Sunday, February 27, 2005

Responsible Survival

The first phase – the relief phase – of Auroville's response to the devastating tsunami of 26 th December, 2004 , is now largely over. During this phase food and non-food items were distributed in 20 village communities to about 10,000 affected people. The non-food items included clothes, blankets, metal trunks and plastic buckets in addition to educational materials, like books, pens and schoolbags, for the children. The main distribution is now over, although late-arriving items are distributed as they become available. Auroville's response

Auroville is a place in south India where, for more than 36 years, an increasing number of people from all over the world have been quietly and painstakingly working on the construction of a new township, a new way of living, a new way of being. Something is being attempted here for the benefit of all.

"Man is a transitional being, he is not final. Evolution is not finished; reason is not the last word nor the reasoning animal the supreme figure of Nature," observes Sri Aurobindo. "There is something that he is not yet which he has to be; he is reaching always towards the something yet unrealised; his whole life and nature is a preparation, an endeavour of Nature towards what is beyond him."

Auroville is to be a major vehicle of this evolutionary thrust and, eventually, a platform for transformation.

* To shape, plan and build a city for an ideal society of the future
* let the indigenous population of Auroville's bioregion co-evolve along with it
* educate our young in a way that their deeper identity is allowed to remain at the forefront
* organise a collective life without authoritarian structures
* manifest beauty in all facets of living
* consciously, wisely and justly manage the wide variety of resources available
* heal, and to evoke healing energies
* relate to the earth in a truly appropriate manner
* artistically express newly found realities within

Diplomats of 14 countries converged at Auroville near Pondicherry on Saturday to chalk out plans for association in various activities, including research undertaken by experts and their participation in the international zone of Auroville.

The diplomats representing the USA, the UK, Russia, Singapore, Japan, France, Holland, Germany, Sweden, Switzerland, Malaysia, Malawi, Mauritius, Serbia and Montenegro spent half a day visiting various places at Auroville and learning about the concept and design of the township.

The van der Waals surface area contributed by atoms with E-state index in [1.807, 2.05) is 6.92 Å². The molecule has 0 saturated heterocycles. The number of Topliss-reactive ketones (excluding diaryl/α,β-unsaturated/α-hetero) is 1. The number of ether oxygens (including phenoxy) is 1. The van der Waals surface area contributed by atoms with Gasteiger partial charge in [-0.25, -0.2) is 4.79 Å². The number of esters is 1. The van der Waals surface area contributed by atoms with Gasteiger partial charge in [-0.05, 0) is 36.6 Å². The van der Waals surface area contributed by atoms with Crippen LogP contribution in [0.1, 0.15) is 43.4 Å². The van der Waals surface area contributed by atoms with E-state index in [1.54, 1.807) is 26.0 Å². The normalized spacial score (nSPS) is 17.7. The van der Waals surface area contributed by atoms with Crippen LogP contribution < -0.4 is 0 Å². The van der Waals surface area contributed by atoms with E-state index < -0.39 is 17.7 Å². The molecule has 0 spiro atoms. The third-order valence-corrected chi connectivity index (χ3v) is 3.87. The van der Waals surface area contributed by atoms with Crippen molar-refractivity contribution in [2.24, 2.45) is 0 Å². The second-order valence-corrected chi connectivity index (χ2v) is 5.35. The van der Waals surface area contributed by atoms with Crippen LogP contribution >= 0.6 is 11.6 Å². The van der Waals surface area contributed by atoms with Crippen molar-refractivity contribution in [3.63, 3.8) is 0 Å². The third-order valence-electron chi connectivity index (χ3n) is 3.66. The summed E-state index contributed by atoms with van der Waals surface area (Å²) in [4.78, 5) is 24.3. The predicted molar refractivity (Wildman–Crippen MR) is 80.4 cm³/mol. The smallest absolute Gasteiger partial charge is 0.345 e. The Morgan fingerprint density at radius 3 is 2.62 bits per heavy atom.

They visited the Industrial zone, Auroville Centre for Scientific Research and International zone, also the Indian pavilion. They were given an idea of the basis of Auroville's visions, about how the township had been planned and all their activities in various areas.

Speaking to The Hindu, the US Consul-General, Richard D Hayes, said this was his first visit to Auroville and that he was amazed at the place and all its greenery. "The concept seems very much like many communities in the US, which has a long tradition of imaginative communities. India itself has a great tradition of supporting such communities take Tagore's (Shantiniketan) for example and fostering these kinds of experiments".

The Japanese Consul-General, Kikuchi, was impressed about the way the township had been planned "like the universe". "It is a very good idea because this area has no nationality, they are all human beings", he said. Auroville was very much known in Japan and many people wanted to come over here to live.

"Auroville being an area where everyone is free to research on anything that is useful to humanity, we would love to have some kind of cooperation with people from other countries in that area. That is why we have invited all these diplomats to visit Auroville and see for themselves the kind of work that we are doing", says Saurav of Auroville's Future.

"When The Mother inaugurated Auroville on February 28, 1968, it was envisaged as a place that belongs to nobody in particular but one that belongs to humanity as a whole. The international zone, which is meant to bring together countries of the world, has at present the cultural pavilions of India (Bharat Nivas), the Pavilion of Tibet and work has started on the American Pavilion. The Foundation stones of French, Italian, Russian and German have already been laid here and we expect more nations to follow", says Tapas Bhat, one of the first Aurovilians.

The Children's Response
"On Thursday, my class and I went to Repos Beach to help clean up the dirt left by the Tsunami wave.I wanted to help cleaning up because it is our Auroville beach.It is our beach so, if something happens, we are the ones who have to take care of it.

I wanted to help cleaning really much because I felt really sad after seeing people crying near the streets or broken houses, and hearing horrifying stories.

I felt something in my chest telling me that I had to do something to help cleaning up the Tsunami disaster.

Sometimes people think of children as people that are irresponsible or that can't do anything by themselves. Usually, I find that frustrating. So, i wanted to show that I care about what is happening and I would put some energy to help out a bit." Tsunami Children

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